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OneWeb, a heavily funded space startup that recently launched its first constellation of micro-satellites to deliver broadband globally, has announced its first official commercial service.

The London-based company, which closed a $1.25 billion funding round earlier this year, will be bringing “fiber-like” internet to the Arctic region from 2020 and plans to be the first to provide 100% coverage to the region.

Founded in 2012, the company is one of a number of startups bringing high-speed internet access to hard-to-reach regions by deploying hundreds of low-orbit satellites, though OneWeb gained first-mover advantage back in February when it launched six such satellites on a rocket from French Guiana. A few months later, Elon Musk’s SpaceX launched its first satellites as part of its planned Starlink internet service, and Amazon is planning something similar.

The new satellite infrastructure will complement existing ground-based technologies, such as fiber cables, to extend coverage. But it will also ensure “always-on” coverage during natural disasters while powering new technologies that require low-latency connectivity, like internet of things (IoT) devices and self-driving cars.

60th parallel north

OneWeb’s new internet service promises 375Gbps of capacity for areas lying above the 60th parallel north, which is basically a circle of latitude 60 degrees north of the Equator that spans North America, Europe, and Asia.

Above: Rough path of 60th parallel north

The company is already building out the ground infrastructure required to make its satellites operational on Earth and is building antennas in both Norway and Alaska, where it plans to be operational by January of next year.

“Connectivity is now an essential utility and a basic human right,” said OneWeb CEO Adrian Steckel. “Our constellation will offer universal high-speed Arctic coverage sooner than any other proposed system meeting the need for widespread connectivity across the Arctic.”

The next billion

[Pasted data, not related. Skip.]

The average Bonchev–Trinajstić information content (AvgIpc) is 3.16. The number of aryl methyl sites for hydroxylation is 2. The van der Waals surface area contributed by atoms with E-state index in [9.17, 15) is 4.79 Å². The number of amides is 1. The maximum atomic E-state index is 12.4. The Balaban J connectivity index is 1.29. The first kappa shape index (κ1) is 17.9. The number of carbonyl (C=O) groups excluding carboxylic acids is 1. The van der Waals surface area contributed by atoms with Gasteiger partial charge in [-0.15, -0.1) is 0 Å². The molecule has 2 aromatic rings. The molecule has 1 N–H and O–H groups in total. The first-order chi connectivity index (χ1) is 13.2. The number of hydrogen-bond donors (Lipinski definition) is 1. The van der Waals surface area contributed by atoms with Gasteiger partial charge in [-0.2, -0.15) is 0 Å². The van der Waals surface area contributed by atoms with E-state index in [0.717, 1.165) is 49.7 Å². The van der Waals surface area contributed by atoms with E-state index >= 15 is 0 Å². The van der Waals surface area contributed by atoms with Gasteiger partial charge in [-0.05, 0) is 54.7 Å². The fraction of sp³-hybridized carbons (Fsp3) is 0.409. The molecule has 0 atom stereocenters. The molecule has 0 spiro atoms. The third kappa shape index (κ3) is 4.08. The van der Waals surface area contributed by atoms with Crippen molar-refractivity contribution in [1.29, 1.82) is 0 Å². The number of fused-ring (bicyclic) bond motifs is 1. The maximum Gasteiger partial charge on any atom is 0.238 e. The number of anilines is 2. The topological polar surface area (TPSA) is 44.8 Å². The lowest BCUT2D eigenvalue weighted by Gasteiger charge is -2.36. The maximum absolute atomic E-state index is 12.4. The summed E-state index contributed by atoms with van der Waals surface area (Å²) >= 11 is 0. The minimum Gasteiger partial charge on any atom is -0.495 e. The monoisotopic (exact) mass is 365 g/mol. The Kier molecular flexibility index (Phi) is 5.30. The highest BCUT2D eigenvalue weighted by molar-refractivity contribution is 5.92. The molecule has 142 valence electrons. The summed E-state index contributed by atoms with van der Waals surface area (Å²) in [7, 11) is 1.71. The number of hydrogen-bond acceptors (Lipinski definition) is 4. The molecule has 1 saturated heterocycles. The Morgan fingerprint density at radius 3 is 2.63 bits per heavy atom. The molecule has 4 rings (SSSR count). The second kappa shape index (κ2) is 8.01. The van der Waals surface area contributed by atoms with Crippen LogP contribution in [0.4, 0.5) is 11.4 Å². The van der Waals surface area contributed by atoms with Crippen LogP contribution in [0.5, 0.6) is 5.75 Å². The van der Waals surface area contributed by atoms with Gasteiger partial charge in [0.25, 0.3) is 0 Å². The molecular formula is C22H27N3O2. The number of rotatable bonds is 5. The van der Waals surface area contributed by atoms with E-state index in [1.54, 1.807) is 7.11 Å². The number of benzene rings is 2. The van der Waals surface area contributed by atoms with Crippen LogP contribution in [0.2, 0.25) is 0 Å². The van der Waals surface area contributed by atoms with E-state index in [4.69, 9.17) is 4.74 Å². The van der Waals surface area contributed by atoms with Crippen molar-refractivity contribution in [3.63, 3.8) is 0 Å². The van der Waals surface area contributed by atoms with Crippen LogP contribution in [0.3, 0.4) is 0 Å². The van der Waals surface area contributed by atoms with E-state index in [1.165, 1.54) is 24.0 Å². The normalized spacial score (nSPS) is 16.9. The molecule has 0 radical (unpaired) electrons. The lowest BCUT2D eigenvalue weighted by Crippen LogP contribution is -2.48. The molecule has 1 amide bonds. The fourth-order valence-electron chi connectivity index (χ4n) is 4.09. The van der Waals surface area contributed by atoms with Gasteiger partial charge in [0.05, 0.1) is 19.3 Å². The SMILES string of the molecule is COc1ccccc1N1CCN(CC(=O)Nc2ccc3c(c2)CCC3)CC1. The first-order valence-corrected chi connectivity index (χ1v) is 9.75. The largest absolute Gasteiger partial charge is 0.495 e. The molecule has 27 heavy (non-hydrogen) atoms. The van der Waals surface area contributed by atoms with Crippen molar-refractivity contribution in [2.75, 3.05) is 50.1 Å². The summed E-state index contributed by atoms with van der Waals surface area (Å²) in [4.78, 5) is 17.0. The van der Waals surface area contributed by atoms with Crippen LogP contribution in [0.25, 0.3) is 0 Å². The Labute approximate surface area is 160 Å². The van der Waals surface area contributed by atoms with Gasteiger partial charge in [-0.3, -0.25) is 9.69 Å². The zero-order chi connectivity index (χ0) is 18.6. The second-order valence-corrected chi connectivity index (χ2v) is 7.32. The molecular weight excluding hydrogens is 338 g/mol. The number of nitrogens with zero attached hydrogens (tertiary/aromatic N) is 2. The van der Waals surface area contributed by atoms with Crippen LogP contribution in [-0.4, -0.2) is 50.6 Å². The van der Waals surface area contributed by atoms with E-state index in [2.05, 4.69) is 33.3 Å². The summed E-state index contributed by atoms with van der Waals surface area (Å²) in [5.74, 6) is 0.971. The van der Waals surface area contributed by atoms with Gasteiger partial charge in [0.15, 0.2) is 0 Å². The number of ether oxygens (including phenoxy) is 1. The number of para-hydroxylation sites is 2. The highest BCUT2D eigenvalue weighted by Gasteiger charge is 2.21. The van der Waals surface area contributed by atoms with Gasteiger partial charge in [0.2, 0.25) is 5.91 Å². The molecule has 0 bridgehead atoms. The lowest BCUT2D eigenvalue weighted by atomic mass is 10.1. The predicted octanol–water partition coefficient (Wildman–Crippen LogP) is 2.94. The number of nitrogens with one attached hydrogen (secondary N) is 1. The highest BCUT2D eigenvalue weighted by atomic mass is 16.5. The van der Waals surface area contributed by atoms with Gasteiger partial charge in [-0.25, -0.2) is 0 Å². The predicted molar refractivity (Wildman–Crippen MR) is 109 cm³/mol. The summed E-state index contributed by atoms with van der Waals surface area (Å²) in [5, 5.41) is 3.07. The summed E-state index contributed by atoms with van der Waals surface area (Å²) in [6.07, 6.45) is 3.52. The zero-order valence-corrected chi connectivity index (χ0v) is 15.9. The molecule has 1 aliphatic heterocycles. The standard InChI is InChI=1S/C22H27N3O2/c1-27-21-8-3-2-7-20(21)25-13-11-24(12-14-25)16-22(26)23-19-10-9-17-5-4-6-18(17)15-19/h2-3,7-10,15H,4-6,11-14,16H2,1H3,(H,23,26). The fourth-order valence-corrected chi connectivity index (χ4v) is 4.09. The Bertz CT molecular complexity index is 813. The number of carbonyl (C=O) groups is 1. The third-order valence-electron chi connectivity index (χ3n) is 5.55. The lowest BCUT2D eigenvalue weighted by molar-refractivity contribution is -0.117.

One of the greatest remaining obstacles for tech giants targeting the “next billion” internet users is a lack of internet access, which is why companies are investing so much in the necessary infrastructure — including subsea cabling systems, solar-powered networking equipment mounted on balloons, and satellites. Earlier this year, Facebook announced a partnership with Viasat to bring satellite-powered Wi-Fi hotspots to rural communities, starting in Mexico. And Amazon launched AWS Ground Station to help its enterprise cloud customers access and manage data garnered from satellites.

While OneWeb’s commercial service is partly designed to help individuals and households get online, a big focus is on business endeavors, including advancing scientific research and governmental initiatives in the region, as well as aviation and maritime interests. The melting Arctic ice is expected to open up the far Northern hemisphere to new shipping routes, which means the region could become more of a trading thoroughfare.

“Connectivity is critical in our modern economy,” added Lisa Murkowski, U.S. senator for Alaska. “As the Arctic opens, ensuring the people of the Arctic have access to affordable and reliable broadband will make development safer [and] more sustainable and create new opportunities for the next generation leading in this dynamic region of the globe.”

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